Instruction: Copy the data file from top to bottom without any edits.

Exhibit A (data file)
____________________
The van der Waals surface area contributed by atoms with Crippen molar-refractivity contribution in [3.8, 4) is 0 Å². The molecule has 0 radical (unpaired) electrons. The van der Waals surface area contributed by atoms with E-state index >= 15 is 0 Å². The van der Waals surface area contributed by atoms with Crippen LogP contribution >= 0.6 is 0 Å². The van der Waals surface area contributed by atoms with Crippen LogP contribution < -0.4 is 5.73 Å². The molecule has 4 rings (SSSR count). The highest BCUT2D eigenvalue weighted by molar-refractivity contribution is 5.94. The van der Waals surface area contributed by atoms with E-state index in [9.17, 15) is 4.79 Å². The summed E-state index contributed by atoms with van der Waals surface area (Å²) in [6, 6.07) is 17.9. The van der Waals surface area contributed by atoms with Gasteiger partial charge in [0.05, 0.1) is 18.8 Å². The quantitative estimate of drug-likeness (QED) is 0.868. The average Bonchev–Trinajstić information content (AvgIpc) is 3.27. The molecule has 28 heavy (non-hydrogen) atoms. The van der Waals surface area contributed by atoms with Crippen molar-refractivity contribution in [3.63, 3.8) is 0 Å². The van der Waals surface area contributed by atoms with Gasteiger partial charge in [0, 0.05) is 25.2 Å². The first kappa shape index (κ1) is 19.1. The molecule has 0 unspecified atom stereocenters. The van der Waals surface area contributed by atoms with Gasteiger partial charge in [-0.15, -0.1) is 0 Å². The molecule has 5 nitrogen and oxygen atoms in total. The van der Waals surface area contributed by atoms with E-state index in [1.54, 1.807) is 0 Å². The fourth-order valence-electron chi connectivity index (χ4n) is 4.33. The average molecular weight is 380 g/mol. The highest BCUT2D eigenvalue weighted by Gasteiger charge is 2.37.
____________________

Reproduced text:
The van der Waals surface area contributed by atoms with Crippen molar-refractivity contribution in [3.8, 4) is 0 Å². The molecule has 0 radical (unpaired) electrons. The van der Waals surface area contributed by atoms with E-state index >= 15 is 0 Å². The van der Waals surface area contributed by atoms with Crippen LogP contribution >= 0.6 is 0 Å². The van der Waals surface area contributed by atoms with Crippen LogP contribution < -0.4 is 5.73 Å². The molecule has 4 rings (SSSR count). The highest BCUT2D eigenvalue weighted by molar-refractivity contribution is 5.94. The van der Waals surface area contributed by atoms with E-state index in [9.17, 15) is 4.79 Å². The summed E-state index contributed by atoms with van der Waals surface area (Å²) in [6, 6.07) is 17.9. The van der Waals surface area contributed by atoms with Gasteiger partial charge in [0.05, 0.1) is 18.8 Å². The quantitative estimate of drug-likeness (QED) is 0.868. The average Bonchev–Trinajstić information content (AvgIpc) is 3.27. The molecule has 28 heavy (non-hydrogen) atoms. The van der Waals surface area contributed by atoms with Crippen molar-refractivity contribution in [3.63, 3.8) is 0 Å². The van der Waals surface area contributed by atoms with Gasteiger partial charge in [0, 0.05) is 25.2 Å². The first kappa shape index (κ1) is 19.1. The molecule has 0 unspecified atom stereocenters. The van der Waals surface area contributed by atoms with Gasteiger partial charge in [-0.15, -0.1) is 0 Å². The molecule has 5 nitrogen and oxygen atoms in total. The van der Waals surface area contributed by atoms with E-state index in [1.54, 1.807) is 0 Å². The fourth-order valence-electron chi connectivity index (χ4n) is 4.33. The average molecular weight is 380 g/mol. The highest BCUT2D eigenvalue weighted by Gasteiger charge is 2.37.